With a fresh chance, Jarvis gained the upper hand but tossed it back when he hung a rook. With a winning ending, Daily Dose switched his efforts to his trash-talk game, dusting off his hands as a display of confidence. Seconds later, he mouseslipped a blunder of his rook and fell out of his chair in dismay!

Amazingly, after several moments of nothing but an empty chair, Daily Dose got up, continued the game, pushed his connected passed pawns to create a fresh queen, and won anyway. 

The second game was a more convincing victory. With 92 percent accuracy, Daily Dose displayed a strategic understanding of closed positions reminiscent of a python squeezing its prey. In a tough situation, Jarvis hung his rook while allowing a back-rank mate, and it was all over: Daily Dose's first victory of the event was a clean 2-0 sweep, establishing himself as a favorite in the consolation bracket. 

Ghastly 1-2 Franks-is-heres

In their first clash―in the midst of a complicated middlegame fight―Franks set his own kingside on fire, weakening all of the dark squares and then hanging his knight with check with what Rozman called "one of the worst moves he's ever seen."

Ghastly seized this chance and finished the game by calculating a back-rank mate combination. 

In game two, it was Ghastly's turn to open up his own king, creating a clear path for Franks' queen to start the attack. With Ghastly's king trapped in the center, Franks then traded away his strongest attacking piece to pursue victory grandmaster-style with an extra pawn in the endgame.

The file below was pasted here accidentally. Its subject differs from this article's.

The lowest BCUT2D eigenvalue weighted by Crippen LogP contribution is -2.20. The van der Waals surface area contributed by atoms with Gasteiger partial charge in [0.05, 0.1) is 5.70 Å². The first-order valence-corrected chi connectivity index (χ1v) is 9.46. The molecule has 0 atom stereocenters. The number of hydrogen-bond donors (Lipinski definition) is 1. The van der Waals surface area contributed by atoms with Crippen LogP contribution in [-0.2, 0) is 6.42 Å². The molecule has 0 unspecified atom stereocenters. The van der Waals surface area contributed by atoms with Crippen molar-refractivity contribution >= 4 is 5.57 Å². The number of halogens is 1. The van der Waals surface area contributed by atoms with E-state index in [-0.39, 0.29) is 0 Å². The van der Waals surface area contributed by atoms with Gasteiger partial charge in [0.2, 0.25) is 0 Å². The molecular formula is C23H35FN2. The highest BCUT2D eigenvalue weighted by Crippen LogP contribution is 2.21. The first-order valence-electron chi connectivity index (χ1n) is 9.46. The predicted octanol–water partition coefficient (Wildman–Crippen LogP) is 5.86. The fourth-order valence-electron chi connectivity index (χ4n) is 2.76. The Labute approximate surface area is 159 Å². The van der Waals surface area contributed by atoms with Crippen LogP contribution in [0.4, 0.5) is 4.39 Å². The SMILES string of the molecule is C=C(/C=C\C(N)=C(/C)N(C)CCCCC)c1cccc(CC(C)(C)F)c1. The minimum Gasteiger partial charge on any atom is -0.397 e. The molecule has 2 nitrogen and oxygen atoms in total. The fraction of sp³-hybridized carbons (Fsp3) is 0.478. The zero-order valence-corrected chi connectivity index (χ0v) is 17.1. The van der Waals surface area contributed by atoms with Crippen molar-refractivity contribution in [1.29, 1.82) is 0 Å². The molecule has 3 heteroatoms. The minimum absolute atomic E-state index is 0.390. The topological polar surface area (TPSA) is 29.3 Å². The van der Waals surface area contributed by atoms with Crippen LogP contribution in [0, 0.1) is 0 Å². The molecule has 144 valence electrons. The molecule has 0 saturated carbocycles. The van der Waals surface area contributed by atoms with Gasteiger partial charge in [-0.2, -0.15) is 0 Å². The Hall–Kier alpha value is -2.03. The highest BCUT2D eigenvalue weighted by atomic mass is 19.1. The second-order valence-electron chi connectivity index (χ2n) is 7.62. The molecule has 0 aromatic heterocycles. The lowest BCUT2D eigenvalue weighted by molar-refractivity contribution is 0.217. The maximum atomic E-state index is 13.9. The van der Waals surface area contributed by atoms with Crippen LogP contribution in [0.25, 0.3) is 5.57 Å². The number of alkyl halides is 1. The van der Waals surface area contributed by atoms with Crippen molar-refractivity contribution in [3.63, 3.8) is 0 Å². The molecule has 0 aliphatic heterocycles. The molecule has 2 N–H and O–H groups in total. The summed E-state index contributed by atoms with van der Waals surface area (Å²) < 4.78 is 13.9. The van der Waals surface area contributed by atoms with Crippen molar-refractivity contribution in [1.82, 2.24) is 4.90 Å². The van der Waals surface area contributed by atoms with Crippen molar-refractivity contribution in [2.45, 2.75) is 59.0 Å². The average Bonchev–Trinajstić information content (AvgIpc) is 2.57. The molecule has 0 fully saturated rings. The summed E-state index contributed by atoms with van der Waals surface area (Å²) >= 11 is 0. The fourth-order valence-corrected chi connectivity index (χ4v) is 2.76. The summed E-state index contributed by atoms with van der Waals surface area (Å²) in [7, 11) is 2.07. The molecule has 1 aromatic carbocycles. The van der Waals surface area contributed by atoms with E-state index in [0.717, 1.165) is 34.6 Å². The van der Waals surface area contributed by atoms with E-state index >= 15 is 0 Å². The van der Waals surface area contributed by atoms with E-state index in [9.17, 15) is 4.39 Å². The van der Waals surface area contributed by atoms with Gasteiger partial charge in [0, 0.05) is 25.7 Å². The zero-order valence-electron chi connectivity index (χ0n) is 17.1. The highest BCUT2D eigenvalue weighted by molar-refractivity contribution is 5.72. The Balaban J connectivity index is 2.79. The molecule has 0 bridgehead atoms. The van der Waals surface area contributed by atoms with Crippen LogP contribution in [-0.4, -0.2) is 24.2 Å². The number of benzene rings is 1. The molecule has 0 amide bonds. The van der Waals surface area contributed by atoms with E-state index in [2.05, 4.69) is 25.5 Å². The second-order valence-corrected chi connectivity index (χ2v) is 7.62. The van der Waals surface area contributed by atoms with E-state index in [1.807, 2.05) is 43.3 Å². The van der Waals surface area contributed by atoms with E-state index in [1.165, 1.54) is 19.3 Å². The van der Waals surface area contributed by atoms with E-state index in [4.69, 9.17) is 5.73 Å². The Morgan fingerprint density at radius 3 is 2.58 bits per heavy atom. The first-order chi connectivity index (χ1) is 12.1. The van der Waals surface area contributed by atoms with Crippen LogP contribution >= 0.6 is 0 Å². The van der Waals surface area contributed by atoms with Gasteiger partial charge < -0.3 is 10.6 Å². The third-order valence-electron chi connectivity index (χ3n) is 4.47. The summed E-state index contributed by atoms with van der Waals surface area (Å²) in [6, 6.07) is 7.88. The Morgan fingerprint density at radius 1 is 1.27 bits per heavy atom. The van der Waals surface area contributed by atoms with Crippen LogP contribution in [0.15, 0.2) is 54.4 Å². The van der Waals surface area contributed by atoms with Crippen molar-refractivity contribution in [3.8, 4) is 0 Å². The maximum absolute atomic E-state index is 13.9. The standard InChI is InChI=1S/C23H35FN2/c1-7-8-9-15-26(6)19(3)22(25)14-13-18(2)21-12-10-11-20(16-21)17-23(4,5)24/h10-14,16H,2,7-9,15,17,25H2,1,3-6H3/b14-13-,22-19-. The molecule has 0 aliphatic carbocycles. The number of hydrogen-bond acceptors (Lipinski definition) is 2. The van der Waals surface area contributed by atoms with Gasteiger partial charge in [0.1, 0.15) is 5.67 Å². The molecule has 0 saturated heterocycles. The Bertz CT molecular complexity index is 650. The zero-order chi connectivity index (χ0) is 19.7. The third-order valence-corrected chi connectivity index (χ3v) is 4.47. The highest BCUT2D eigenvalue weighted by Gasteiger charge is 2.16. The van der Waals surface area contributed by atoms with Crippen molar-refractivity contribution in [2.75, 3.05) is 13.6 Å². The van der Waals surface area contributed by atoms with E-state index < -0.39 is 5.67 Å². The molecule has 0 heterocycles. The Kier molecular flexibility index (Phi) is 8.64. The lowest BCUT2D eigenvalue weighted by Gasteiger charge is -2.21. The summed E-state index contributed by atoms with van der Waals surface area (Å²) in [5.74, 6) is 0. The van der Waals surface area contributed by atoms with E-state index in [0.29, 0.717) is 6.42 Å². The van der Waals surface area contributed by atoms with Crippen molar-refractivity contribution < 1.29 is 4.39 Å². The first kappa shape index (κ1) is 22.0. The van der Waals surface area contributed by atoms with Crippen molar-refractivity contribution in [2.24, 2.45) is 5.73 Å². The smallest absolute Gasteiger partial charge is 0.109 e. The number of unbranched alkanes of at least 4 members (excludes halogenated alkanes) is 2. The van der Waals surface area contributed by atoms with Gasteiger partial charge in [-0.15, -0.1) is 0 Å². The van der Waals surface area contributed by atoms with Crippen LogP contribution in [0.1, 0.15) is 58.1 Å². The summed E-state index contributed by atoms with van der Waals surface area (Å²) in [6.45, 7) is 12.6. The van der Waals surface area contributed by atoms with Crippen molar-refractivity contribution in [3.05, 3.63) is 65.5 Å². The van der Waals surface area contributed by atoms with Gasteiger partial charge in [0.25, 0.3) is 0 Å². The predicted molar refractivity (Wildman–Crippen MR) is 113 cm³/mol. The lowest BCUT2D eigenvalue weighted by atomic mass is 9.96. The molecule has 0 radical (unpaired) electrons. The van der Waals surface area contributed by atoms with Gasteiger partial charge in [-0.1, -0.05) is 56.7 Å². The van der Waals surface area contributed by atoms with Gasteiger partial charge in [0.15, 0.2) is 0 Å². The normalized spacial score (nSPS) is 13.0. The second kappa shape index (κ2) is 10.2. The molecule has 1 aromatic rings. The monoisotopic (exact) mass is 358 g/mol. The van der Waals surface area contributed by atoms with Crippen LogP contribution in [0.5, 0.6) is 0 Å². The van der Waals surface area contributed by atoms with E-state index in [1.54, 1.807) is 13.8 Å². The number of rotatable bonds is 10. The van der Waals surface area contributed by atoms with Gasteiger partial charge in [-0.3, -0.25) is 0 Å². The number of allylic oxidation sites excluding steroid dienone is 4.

Many moves later, the depth behind his plan shone through. Three of his pawns raced toward the other side with Ghastly's king unable to catch them all as Franks screamed: "To heaven with the pawns!"

To heaven with the pawns!

―Franks-is-heres

In the blitz playoff, Franks spent 30 seconds on his third move to come up with a variation he's never played before versus the Ruy Lopez. Ghastly gained a strong position and opened up Franks' king but used a lot of time in the process. 

In the time scramble, Franks rearranged his pieces, using the open file as a pathway to spark his own attack. Ghastly gave up his queen to avoid checkmate. Then Franks won his opponent's last piece with a fork that left him with an extra queen and bishop.

In the final stage, the fate of the game teetered back and forth as Franks checked many times, dancing between the possibility of checkmate and an impending three-time repetition draw.

In the interview with both players, Ghastly rooted Franks on for the rest of the event with that ideal blend of goodwill and threat.

All Games: Day 8

PogChamps 5 is Chess.com's most popular chess event for creators. Featuring 16 players and a $100,000 prize fund, the event started on July 26, 2023, and ends on August 18, 2023, with live in-person finals happening in Los Angeles. Creators are divided into groups of four and play a single round-robin before moving on to either a Championship or Consolation bracket.


Previous coverage:

NM_Vanessa
NM Vanessa West

Vanessa West is a National Master, a chess teacher, and a writer for Chess.com. In 2017, they won the Chess Journalist of the Year award.

You can follow them on X: Vanessa__West